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Teen challenge facility opening

Monday, November 24, 2003

By LINDA MESSMER

lindamessmer@yahoo.com

A very successful anti-addiction program will soon be opening a residential Crisis Center in Terre Haute. Called Teen Challenge, the name is a little misleading as the Wabash Valley facility is for anyone 18 years of age or older.

The name came from founder Pastor David Wilkerson, who initially started the program for troubled teens. A ministry of the Assembly of God Church, the Terre Haute based outreach program is directed by Pastor David Trout.

Initially the Terre Haute facility will be a temporary 30 day in-house screening program. Participants will then be sent to a Teen Challenge facility elsewhere to complete the full one year agenda. The Terre Haute branch hopes to expand as soon as possible to offer the entire program.

During the 12-month schedule, the men and women involved do not hold a job. There is a very structured routine.

Mandatory classes deal with anger, temptation and relationships with those of authority. Denominational faith is not taught but basic Christian doctrine is. And chapel attendance is required. During the advanced training stage, participants can get their GED.

To house the Terre Haute program The Teen Challenge of the Wabash Valley bought an old duplex building at 1340 Chestnut for $1 from the City of Terre Haute Redevelopment Dept.

"I was told the building had been used as a crack house for the past 10 years," Trout said. "The neighborhood has had lots of problems with drugs, gang related activity and prostitution. I think our being here will improve the neighborhood."

A lot of work is still required to finish remodeling the building, however. More funding is needed.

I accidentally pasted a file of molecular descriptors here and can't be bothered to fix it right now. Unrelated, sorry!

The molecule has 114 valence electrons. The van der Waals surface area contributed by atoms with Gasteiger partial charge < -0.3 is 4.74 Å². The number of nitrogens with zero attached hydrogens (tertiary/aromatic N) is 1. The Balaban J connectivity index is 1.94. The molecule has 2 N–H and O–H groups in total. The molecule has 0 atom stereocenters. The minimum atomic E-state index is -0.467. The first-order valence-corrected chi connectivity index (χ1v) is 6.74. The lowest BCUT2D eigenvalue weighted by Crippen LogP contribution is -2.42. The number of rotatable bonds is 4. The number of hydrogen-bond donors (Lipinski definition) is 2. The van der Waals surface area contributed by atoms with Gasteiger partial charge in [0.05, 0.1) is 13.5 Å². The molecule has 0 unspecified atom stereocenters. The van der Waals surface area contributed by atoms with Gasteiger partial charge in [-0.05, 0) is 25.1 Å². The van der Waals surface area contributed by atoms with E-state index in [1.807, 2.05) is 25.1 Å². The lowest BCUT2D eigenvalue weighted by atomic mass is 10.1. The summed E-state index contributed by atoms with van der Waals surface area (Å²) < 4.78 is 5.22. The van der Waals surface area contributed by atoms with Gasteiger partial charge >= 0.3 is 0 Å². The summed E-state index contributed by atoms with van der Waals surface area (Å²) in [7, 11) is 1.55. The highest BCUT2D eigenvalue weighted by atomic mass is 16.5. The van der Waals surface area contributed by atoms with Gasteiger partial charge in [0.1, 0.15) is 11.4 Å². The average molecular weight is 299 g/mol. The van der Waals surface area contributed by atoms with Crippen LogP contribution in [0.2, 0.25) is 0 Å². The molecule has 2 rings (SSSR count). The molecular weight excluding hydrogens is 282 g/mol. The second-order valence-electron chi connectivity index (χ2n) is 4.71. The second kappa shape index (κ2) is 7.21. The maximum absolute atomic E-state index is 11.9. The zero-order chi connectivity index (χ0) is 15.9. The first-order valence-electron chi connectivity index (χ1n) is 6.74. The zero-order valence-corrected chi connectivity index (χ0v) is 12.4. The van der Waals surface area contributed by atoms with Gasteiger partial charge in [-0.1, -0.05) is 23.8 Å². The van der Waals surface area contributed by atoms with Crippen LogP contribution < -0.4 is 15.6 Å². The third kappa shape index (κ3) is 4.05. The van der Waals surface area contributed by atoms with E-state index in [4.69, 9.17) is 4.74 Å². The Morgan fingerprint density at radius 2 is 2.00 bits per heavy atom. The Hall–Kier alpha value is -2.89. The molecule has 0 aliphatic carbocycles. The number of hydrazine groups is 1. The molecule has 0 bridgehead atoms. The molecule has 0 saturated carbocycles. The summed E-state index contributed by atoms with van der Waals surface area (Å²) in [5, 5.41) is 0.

"We receive no government or insurance money," Trout explained. "We hope to reach out to the Christian Church as a whole to support the project. Of course, we take secular money. We get donations from businesses and corporations. Most of our dollars come from individuals.

Trout has met with the Building Trades Program Council. He thinks they will get a lot of volunteer support from the apprenticeship programs. The money is needed mostly to buy materials. Trout anticipates that the project could be completed in three months if they had the material, which he estimates will cost about $20,000.

Teen Challenge works. According to the Wall Street Journal, "A Health and Human Services review panelist found Teen Challenge to be the best of 300 anti-addiction programs examined, and the least expensive." The latest stats available in 2000, showed Teen Challenge with a 75 to 86 per cent success rate after five years.

"The goal of Teen Challenge is to be multi-denominational or non-denominational," explained Trout.

"People needing help do not have to belong to a church to enter this program. They don't even have to be Christian."

The main geographic focus for Teen Challenge of the Wabash Valley will be Vigo, Clay, Parke, Vermillion and Sullivan counties in Indiana and Clark County, Ill. But the total area of coverage will not be limited to the Wabash Valley.

Participants may come to the program voluntarily or by court order. Trout is trying to talk with the various county prosecutors about putting convicted drug addicts into the Teen Challenge program rather than jail.

"Jail time is not an answer for drug addiction," Trout said. "And this could help with the jail overcrowding problem."

"We believe that Jesus is the answer to the drug epidemic," Trout said. "If you're bound by drugs, if you need help, we have a cure. If you really want to change your life, there's hope. Call us."

A referral office is now available in Terre Haute with Pastor Trout as director. Anyone needing help or wanting to make donations may call Teen Challenge of the Wabash Valley at 812-466-0571 or contact Trout through the web site at teenchallenge.com.



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